A Rohingya refugee in Bangladesh: “The collective fate of the Rohingya is in our hands”

Metun (name changed on request) is a Rohingya refugee in the Kutupalong-Balukhali megacamp in Cox’s Bazar, Bangladesh. He previously lived in Rakhine, Myanmar, working for NGOs there. He now volunteers with NGOs in the sprawling refugee camps in Cox’s Bazar. Here he shares his hopes and fears with MSF.
“I’ve been in Bangladesh since 11 September 2017 – I remember the exact date we arrived. I fled with my wife and four children.
We were always threatened in Rakhine. Compared to Myanmar, Bangladesh still feels like paradise.
But the conditions here are inhumane. You have to stay in a small room, the toilets are shared, and you live under a plastic sheet with no ventilation. You aren’t allowed to go anywhere, and you can’t work like Bangladeshi people.
In general, the camps are less safe than they were before. Because there is no way to make money, no education and no job opportunities, people are turning to illegal activities to get by. Now there are some extremist groups who kidnap, blackmail and rob people. Unmarried women and children are targeted by human traffickers. If someone doesn’t like you, they can ask a gang to kill you. People with small shops or who volunteer with NGOs are able to make some money, and that turns them into targets.
Right now, people are really worried about rumours that there will be a fence put around the camp. If this happens, people won’t be allowed to move from block to block; you will only be allowed to move to other blocks if you show your ID. Mentally, people will not be well. Fighting and unrest in the camps will only increase. 
When it comes to returning to Myanmar, people here are worried that it will be the same as in 1992, when the Rohingya were forced back. We know the situation now is not like 1992 but people are still worried. What would we do? A couple of days ago I was in contact with people still in Rakhine. They are watching us here in Bangladesh closely. The collective fate of the Rohingya is in our hands, they say. If we get justice here, they feel we will get our rights there. But if we return like before, we will all be in danger. It was difficult to hear that. We don’t feel safe. We hope the Bangladeshi government will not put this pressure on us.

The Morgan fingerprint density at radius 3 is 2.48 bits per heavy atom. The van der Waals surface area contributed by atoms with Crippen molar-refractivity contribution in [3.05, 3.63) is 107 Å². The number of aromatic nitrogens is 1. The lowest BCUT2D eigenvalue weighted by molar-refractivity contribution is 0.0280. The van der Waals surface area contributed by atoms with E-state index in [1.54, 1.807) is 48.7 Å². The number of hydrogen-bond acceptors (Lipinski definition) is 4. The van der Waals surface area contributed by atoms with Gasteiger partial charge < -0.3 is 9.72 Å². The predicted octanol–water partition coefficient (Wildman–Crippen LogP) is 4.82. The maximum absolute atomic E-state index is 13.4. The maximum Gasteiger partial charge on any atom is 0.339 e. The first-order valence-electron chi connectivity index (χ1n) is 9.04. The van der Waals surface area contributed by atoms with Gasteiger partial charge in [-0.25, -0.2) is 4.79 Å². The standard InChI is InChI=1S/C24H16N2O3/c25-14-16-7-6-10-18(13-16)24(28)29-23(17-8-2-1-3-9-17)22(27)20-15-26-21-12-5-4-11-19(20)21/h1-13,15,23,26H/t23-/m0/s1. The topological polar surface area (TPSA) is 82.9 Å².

Many countries did not even hear about the Rohingya before this influx. People did not know about the violence that was happening to us before August 2017. We were not allowed to use smart phones in Myanmar, so we weren’t able to communicate about our situation with the world. This time last year, many NGOs and media were talking about our fate. Now the attention has diminished and maybe next year the interest will be even less. If it continues this way, it is possible that in a few years the Bangladeshi government will get bored and send us back.  We keep hoping that the international community keeps an interest. We know these things takes time to resolve.
Being Rohingya is an ethnicity, but in Myanmar they call us kala, or illegal migrants or Bengali, as if we are from Bangladesh. The Myanmar government has asked people to apply for the National Verification Card (NVC). After having this card for six months, they investigate you to determine whether you get citizenship or not. The first question on this form is: “When did you come from Bangladesh”, followed by “Why did you come” and “Who was the chairman in your village in Bangladesh?” How can we answer these questions? It means they are automatically putting us in a cage. This is why people are not willing to go back. If we go back, we will be forced to go through the NVC process, be forced to apply for citizenship. It’s like putting your legs in the fire. You have to be able to show identity cards from both sides of your family for three generations – how can you keep ID cards for three generations? Especially when the Myanmar government asked for many documents to be returned to them in the past. We have deliberately been left with no documentation whatsoever. When they burnt the villages, what remaining documentation people had was burnt too.
I do not anticipate being able to return within five years, so I am preparing myself to be here for longer. If we have to stay here for a long time, I would like the Rohingya to benefit from education, security, refugee status, better access to secondary healthcare, and employment. Ultimately, we are seeking justice. We want the right to citizenship, free movement, education, secondary healthcare, and freedom of religion, just like other groups in Myanmar. We are destroying our children’s generation. Children should be in school, but there are no schools for them. I look at my children and other children – the future generation. If they stay five or six years here, they will be unable or unwilling to go back to school. The longer we stay here, the more children will be lost.”